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IRG-I Nugget

Total external reflection from photonic bandgap mirror fibers

Parallel fiber array made from 200 mm OD fibers used to obtain reflectivity data in the experiments. Although As2Se3 is highly absorbing in the visible regime, some iridescent colors are visible to the naked eye.

Polymer fibers are ubiquitous in applications such as textile fabrics due to their excellent mechanical properties and the availability of low-cost, high-volume processing techniques. However, the control over their optical properties has so far remained very limited. Conversely, dielectric mirrors are used to precisely control and manipulate light in high performance optical applications, but the fabrication of these typically fragile mirrors has been restricted to planar geometries and remains costly.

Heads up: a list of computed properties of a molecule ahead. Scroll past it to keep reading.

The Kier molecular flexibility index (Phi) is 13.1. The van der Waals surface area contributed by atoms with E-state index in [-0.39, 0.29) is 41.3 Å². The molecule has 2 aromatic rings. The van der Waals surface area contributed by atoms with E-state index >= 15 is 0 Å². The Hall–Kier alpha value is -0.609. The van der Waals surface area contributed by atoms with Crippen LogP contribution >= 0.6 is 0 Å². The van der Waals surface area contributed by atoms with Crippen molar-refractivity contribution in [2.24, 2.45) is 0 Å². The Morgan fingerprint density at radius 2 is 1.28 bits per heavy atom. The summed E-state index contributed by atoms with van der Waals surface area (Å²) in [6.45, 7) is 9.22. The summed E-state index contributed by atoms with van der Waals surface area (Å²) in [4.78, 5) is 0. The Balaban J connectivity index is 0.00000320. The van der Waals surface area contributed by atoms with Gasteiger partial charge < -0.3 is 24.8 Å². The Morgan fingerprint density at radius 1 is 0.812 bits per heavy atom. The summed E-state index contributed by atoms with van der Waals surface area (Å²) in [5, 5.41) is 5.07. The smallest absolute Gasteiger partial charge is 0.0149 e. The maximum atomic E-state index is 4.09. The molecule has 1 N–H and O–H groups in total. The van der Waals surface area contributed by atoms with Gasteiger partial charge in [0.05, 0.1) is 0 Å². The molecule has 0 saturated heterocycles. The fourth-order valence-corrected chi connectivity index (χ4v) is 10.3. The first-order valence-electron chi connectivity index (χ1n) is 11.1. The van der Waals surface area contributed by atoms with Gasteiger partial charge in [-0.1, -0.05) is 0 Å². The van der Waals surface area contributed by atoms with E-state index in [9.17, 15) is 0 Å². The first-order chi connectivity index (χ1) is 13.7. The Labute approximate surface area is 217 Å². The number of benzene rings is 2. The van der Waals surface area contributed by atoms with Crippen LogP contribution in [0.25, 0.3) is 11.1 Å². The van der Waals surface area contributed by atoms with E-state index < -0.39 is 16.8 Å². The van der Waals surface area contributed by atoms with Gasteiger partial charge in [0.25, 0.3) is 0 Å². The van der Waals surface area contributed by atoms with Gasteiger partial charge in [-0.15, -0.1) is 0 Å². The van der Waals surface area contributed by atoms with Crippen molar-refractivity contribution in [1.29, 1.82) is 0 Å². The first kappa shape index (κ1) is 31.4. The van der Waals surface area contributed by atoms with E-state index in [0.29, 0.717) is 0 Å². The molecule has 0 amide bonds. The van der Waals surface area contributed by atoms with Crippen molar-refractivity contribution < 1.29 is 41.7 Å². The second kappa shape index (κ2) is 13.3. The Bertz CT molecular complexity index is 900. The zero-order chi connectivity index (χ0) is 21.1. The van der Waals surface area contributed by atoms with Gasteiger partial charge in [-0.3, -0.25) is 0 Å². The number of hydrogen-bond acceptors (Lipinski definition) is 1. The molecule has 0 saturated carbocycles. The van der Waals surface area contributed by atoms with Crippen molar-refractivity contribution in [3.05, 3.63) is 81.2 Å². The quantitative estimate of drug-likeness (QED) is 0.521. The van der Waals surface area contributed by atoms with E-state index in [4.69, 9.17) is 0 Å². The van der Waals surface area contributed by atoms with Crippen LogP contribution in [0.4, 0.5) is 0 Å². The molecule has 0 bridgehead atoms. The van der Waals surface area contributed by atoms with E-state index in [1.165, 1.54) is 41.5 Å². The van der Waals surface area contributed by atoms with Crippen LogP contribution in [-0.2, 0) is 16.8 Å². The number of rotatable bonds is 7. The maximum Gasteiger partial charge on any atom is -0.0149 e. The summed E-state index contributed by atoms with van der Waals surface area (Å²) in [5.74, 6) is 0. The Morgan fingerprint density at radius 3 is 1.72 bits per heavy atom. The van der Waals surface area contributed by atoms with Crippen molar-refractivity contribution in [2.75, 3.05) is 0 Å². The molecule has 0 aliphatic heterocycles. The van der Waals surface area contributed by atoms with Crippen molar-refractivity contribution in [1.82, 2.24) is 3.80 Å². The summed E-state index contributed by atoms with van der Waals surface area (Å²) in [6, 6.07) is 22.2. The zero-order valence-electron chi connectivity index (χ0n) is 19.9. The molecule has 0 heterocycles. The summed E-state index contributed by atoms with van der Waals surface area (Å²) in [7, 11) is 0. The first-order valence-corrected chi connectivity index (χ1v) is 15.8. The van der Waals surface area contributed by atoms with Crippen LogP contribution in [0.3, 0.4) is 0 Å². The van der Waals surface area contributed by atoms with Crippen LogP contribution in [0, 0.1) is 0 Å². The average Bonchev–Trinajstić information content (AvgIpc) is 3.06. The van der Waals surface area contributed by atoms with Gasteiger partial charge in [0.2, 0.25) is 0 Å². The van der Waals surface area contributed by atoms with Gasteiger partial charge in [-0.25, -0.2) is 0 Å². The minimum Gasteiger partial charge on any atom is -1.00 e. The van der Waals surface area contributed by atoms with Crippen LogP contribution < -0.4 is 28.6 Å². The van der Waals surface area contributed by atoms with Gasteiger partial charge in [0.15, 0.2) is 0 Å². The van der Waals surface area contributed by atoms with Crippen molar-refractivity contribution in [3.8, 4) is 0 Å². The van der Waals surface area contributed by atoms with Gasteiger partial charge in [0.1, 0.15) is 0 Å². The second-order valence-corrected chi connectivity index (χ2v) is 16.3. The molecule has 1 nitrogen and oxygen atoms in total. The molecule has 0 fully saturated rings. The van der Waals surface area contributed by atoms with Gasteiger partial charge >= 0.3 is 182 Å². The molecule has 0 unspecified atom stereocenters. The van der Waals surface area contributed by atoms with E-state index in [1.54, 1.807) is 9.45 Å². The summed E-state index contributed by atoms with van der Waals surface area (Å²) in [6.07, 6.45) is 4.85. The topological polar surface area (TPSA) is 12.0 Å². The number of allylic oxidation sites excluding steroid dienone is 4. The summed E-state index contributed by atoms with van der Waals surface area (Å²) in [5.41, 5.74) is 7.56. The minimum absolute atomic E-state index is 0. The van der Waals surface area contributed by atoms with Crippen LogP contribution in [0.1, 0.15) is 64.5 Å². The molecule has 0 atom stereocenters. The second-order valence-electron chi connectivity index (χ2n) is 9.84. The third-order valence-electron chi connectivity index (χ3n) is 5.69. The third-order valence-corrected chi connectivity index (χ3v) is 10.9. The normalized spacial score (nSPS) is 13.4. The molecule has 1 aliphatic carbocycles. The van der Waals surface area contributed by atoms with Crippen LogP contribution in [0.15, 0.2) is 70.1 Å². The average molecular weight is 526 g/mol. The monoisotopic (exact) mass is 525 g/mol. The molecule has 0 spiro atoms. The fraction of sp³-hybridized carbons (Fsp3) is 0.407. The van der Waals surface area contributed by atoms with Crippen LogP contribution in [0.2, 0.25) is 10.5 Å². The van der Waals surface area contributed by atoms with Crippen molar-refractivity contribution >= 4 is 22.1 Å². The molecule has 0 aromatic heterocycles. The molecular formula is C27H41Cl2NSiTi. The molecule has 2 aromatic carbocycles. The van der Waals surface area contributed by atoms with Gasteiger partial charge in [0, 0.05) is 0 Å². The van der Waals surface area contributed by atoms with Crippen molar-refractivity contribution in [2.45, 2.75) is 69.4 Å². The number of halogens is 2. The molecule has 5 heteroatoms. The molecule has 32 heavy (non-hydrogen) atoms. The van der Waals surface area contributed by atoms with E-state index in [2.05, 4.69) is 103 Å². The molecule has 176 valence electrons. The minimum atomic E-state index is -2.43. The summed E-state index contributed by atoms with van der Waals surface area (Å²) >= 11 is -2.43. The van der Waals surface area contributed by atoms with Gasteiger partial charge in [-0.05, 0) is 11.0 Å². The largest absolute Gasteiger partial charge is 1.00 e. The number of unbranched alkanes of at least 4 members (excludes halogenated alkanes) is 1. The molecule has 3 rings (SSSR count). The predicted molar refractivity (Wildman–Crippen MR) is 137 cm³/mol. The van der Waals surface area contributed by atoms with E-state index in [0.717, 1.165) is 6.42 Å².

In a recent article [Hart et al., Science 296, 510 (2002)], members of IRG-I disclosed that they have successfully combined some of the advantages of each of these seemingly dissimilar products in order to draw polymeric fibers possessing an exterior multilayer dielectric mirror. In particular, they report on the design and fabrication of a multi-layered macroscopic fiber preform and the subsequent drawing and optical characterization of extended lengths of omnidirectional dielectric mirror fiber. This fiber consists of a tough polymer core and 21 coaxial dielectric layers that reflect external light from all incident angles and polarizations in the mid-IR range. The individual layers in these kilometer length scale fibers have submicron layer thickness, thus spanning 10 orders of dimensional magnitude in a single fabrication step. A critical aspect of this work was the identification of a pair of glassy materials with substantially different indices of refraction yet similar thermo-mechanical properties, resulting in high index contrast layers that do not delaminate even when subjected to large temperature variations. Large directional photonic gaps and high reflection efficiencies that surpass standard metallic reflectors (e.g. gold) were measured. Indeed, an editorial in Science [Science 296, 425 (2002)] has referred to these fibers as the new "Gold Standard." High performance optical control, previously limited to telecommunications devices, was thus achieved in these thermally processed dielectric mirror fibers. Potential applications include woven fabrics for radiation barriers, spectral authentication of cloth, and filters for telecommunications.

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